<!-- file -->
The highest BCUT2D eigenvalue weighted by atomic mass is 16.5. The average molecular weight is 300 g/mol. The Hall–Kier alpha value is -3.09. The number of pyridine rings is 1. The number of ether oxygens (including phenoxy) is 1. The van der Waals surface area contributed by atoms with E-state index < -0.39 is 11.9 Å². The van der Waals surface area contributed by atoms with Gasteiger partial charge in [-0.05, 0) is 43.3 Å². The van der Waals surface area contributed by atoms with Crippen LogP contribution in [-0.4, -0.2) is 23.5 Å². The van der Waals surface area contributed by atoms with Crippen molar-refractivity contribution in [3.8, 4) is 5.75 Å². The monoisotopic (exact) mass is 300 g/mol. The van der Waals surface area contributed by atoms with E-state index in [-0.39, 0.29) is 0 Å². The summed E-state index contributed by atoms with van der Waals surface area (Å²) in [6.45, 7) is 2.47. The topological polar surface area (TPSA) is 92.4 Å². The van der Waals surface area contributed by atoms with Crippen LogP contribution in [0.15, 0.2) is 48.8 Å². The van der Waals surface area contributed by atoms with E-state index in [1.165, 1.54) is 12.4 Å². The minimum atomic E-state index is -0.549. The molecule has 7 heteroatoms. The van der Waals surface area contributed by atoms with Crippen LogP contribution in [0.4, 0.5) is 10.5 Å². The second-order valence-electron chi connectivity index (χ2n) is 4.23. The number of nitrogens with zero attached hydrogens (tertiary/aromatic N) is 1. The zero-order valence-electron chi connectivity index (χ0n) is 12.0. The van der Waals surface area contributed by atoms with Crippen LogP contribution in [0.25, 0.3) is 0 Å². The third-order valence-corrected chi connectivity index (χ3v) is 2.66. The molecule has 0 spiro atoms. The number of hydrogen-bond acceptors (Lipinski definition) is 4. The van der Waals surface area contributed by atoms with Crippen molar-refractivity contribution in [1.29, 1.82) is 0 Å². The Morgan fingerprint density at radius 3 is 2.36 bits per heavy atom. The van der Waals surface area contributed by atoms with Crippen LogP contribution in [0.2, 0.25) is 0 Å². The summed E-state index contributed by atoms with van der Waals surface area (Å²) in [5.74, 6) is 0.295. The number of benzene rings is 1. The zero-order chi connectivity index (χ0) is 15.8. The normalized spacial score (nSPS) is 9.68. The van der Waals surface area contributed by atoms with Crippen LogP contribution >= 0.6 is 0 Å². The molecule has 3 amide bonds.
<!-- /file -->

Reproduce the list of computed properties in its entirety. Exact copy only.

The highest BCUT2D eigenvalue weighted by atomic mass is 16.5. The average molecular weight is 300 g/mol. The Hall–Kier alpha value is -3.09. The number of pyridine rings is 1. The number of ether oxygens (including phenoxy) is 1. The van der Waals surface area contributed by atoms with E-state index < -0.39 is 11.9 Å². The van der Waals surface area contributed by atoms with Gasteiger partial charge in [-0.05, 0) is 43.3 Å². The van der Waals surface area contributed by atoms with Crippen LogP contribution in [-0.4, -0.2) is 23.5 Å². The van der Waals surface area contributed by atoms with Crippen molar-refractivity contribution in [3.8, 4) is 5.75 Å². The monoisotopic (exact) mass is 300 g/mol. The van der Waals surface area contributed by atoms with E-state index in [-0.39, 0.29) is 0 Å². The summed E-state index contributed by atoms with van der Waals surface area (Å²) in [6.45, 7) is 2.47. The topological polar surface area (TPSA) is 92.4 Å². The van der Waals surface area contributed by atoms with Crippen LogP contribution in [0.15, 0.2) is 48.8 Å². The van der Waals surface area contributed by atoms with E-state index in [1.165, 1.54) is 12.4 Å². The minimum atomic E-state index is -0.549. The molecule has 7 heteroatoms. The van der Waals surface area contributed by atoms with Crippen LogP contribution in [0.4, 0.5) is 10.5 Å². The second-order valence-electron chi connectivity index (χ2n) is 4.23. The number of nitrogens with zero attached hydrogens (tertiary/aromatic N) is 1. The zero-order valence-electron chi connectivity index (χ0n) is 12.0. The van der Waals surface area contributed by atoms with Crippen LogP contribution in [0.25, 0.3) is 0 Å². The third-order valence-corrected chi connectivity index (χ3v) is 2.66. The molecule has 0 spiro atoms. The number of hydrogen-bond acceptors (Lipinski definition) is 4. The van der Waals surface area contributed by atoms with Crippen molar-refractivity contribution in [1.29, 1.82) is 0 Å². The Morgan fingerprint density at radius 3 is 2.36 bits per heavy atom. The van der Waals surface area contributed by atoms with Crippen LogP contribution in [0.2, 0.25) is 0 Å². The summed E-state index contributed by atoms with van der Waals surface area (Å²) in [5.74, 6) is 0.295. The number of benzene rings is 1. The zero-order chi connectivity index (χ0) is 15.8. The normalized spacial score (nSPS) is 9.68. The van der Waals surface area contributed by atoms with Crippen LogP contribution >= 0.6 is 0 Å². The molecule has 3 amide bonds.